I think Ugo's comment is more disturbing than comforting. I'm trying to shield data from being re-looked-up by creating c_serialA from n_serialA. If I create the lookup from c_serialA to n_serialB so that I can lookup n_serialB based on c_serialA, but then it gets re-looked-up whenever I perform a re-lookup on n_SerialA, then I could be looking up n_SerialB when I didn't mean to. (If some other entirely unrelated lookup was based on n_serialA, I'd be looking up n_SerialB when I didn't want it changed.)

I guess the lesson is to make sure that every lookup has an independant match field unless you are sure you always want to have 2 or more lookups occuring simultaneously.

Thanks for pointing this out Ugo.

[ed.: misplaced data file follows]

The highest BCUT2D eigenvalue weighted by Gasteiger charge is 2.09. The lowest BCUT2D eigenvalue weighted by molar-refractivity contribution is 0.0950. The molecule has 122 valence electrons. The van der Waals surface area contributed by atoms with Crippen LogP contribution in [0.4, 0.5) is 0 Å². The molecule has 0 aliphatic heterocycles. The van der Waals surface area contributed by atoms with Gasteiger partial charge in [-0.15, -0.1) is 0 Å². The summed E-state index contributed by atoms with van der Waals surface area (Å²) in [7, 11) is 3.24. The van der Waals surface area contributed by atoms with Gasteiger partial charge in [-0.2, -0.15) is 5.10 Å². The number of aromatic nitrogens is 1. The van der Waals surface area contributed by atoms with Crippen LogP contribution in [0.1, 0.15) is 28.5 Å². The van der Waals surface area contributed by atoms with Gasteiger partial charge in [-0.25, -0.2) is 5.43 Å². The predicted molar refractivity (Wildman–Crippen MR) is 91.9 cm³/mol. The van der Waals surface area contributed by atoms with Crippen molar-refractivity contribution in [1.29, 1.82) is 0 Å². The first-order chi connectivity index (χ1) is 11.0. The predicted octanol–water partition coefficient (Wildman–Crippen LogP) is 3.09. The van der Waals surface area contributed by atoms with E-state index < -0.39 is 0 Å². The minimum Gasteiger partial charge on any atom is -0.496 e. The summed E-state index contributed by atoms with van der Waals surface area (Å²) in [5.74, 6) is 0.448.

As for Vaughn's comment, I don't think comes into play in this particular situation. The lookup is based on self-join to a unique record ID, then the only record that is going to be changed is the one that the user has control of at that time.

But in general, where the relationship is one to many as opposed to self-referential, this is something that needs to be taken into account. So Jason, you'll probably have to script in some error trapping to find out if some records are locked when you want to re-lookup. This is something I know very little about, though I suspect I'll get more familiar with it in the coming months. tongue.giftongue.gif

Thanks everyone,

Dan

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It is the match field on the left that must be independent. In the case of auto-entered serial ID's this is not too big of a problem; just define 2 of them; they will stay in sync. Seems kind of odd, but I see no problems, other than labelling so you can tell which is which.